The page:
Dirty political tricks undermine democratic process

"people are listening, watching, reading and taking an active role in deciding the future of their hometowns."

With the swearing in of new councils and mayors across our region, it was refreshing to see such strong voter turnout in many local communities.

To me, that says people are listening, watching, reading and taking an active role in deciding the future of their hometowns.

They’ve also made their point that we must work with not against our neighbours if we want to continue enjoying our little corner of paradise.

That’s a great sign about the future of municipal politics and the role citizens play in it.

Unfortunately the same can’t be said on the federal level.

Revelations this week that a Conservative party “operative,” which must be another word for spy, secretly recorded a conversation involving a Liberal candidate in hopes of leaking it to the media and providing fodder for federal politicians to denounce an opposing party’s viewpoint is yet another sign of how far our political discourse has fallen on the national level.

Of course Canadians witnessed several previews to this type of thing in the last American election including a moment when Republican presidential candidate Mitt Romney was secretly recorded at a fundraiser claiming a section of the population won’t vote for him.

It was leaked to the media, Democrats jumped on the opportunity to chastise Romney and another nail was put in the coffin of his presidential aspirations.

So the fact that the Conservative party is stooping to such tactics is certainly no surprise.

Oddly enough even though Sun Media (Canada’s version of Fox News) retracted the story, after someone else claimed to have made the comments attributed to the Liberal candidate, the Tory MPs in Ottawa so far refused to do so.

The character assassination was done and the work complete. No need to apologize.

The unfortunate consequence of the actions of the MPs and the Conservative operative is that it undermines credible discussion between a candidate and constituents.

I doubt we’ll see forums, such as municipal ones in Warfield, Trail or Fruitvale, where candidates are asked for their frank opinions on issues.

Suddenly any federal candidate must be on guard that someone is trying to entrap them by goading them into embarrassing comments.

Suddenly what should be an honest discourse between a voter and candidate will be viewed suspiciously by the candidate’s handlers unless the question comes from someone fully vetted and cleared of any other party affiliation.

Suddenly our rights to question our representatives will be under scrutiny not for the answer it might elicit but for the source of the question.

The entire issue of dirty tricks is nothing new to federal politics. However, it has been ramped up in the last couple of decades as parties import the American-style of campaigning. The strategy is “don’t offer anything new but criticize and attack anything your opponent wants to say.”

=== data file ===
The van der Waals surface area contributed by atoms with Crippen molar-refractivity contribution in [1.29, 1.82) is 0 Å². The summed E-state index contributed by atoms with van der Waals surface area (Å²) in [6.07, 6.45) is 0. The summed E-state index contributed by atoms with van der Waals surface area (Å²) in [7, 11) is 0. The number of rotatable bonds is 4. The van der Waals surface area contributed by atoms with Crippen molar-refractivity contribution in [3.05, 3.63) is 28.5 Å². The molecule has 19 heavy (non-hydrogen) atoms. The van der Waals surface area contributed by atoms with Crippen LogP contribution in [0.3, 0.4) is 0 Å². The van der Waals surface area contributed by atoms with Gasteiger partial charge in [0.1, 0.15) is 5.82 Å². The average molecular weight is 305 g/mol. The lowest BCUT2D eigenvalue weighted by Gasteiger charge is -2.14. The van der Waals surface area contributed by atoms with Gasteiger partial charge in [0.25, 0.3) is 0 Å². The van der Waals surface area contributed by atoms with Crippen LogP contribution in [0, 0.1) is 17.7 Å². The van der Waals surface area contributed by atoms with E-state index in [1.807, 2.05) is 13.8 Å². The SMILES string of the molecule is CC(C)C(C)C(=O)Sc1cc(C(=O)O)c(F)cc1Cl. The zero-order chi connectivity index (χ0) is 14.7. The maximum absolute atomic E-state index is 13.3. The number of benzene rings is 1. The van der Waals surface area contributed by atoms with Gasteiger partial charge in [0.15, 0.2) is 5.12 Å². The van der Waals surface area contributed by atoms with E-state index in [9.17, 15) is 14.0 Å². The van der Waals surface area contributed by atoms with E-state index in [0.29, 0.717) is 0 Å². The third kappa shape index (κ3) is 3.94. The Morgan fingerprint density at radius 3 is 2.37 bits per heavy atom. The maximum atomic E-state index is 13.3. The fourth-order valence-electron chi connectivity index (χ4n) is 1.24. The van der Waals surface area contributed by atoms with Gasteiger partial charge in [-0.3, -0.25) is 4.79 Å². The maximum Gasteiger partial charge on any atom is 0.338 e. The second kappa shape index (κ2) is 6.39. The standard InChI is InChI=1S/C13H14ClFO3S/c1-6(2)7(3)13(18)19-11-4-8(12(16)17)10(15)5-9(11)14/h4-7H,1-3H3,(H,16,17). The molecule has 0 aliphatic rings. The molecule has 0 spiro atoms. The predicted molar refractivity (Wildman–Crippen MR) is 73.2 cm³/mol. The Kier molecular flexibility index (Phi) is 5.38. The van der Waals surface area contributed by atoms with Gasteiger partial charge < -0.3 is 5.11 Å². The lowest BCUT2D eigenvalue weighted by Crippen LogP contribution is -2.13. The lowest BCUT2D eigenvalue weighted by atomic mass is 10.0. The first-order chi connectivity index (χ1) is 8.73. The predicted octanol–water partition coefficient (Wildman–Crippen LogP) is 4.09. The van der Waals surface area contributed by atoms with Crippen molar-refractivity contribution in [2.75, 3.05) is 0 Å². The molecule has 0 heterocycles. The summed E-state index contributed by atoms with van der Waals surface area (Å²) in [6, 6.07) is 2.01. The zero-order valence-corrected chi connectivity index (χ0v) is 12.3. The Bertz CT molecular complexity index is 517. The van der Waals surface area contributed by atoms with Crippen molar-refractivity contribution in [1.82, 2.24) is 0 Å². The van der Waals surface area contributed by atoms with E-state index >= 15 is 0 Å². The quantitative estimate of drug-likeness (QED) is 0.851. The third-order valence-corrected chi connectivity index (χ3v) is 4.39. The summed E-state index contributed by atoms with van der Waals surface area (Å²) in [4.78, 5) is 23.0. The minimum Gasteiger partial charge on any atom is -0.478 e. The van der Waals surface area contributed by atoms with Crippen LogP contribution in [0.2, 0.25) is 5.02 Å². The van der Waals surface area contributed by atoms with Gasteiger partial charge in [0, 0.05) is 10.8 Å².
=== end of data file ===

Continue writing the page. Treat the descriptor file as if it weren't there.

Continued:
Which brings us the federal election on the horizon.

As editor at the Trail Times, I’m already seeing the consequences of the redrawn electoral boundary that splits Greater Trail from Nelson, Salmo and Kaslo and throws us into a district with Penticton.

Okanagan citizens with their own political interests are beginning to post comments on the Trail Times Facebook page or send in letters to the editor in hopes of swaying voters to see their point. People who would normally look west from the Okanagan suddenly have a vested interest in shaping opinions in Trail or Nakusp.

I guess that’s fair game, since we’re all “political bedfellows” as one writer put it. And it’s only going to grow as the election nears.

Since all three major party candidates are from the Penticton region and the vast distances they would be forced to travel to campaign face-to-face with voters, the quickest, cheapest and easiest way for supporters to connect with voters is to send letters to newspapers.

Although connecting with voters via the media is certainly one way to pitch a platform or denounce an opponent, it’s a sad commentary that face-to-face discussion is becoming harder to do.

Not only is the travel a hurdle, but also candidates now must be aware of who is in the crowd, who is asking the question and what is their purpose at the meeting.

It’s a sad day for democracy when candidates start getting suspicious of a citizen’s intent. But with “operatives” looking for a gotcha moment on an opponent or a party helper using robocalls to mis-direct voters at the polling station or a candidate’s handlers lying about fundraising to circumvent election laws, we all lose.

I certainly don’t expect the trend to end, especially now that our riding includes a big population centre like Penticton.

Much like the recent municipal elections in the Lower Mainland, large population centres tend to generate special-interest groups bent on pushing a particular agenda.

And with that Conservative territory vying for votes in the NDP stronghold in the West Kootenay, who knows how campaigning will play out.

But if an open public meeting in Canmore, Alta., can turn into a scene of political underhandedness that plays out in the national media and on Parliament Hill, then, sadly, no region is immune.

Guy Bertrand is the managing editor of the Trail Times.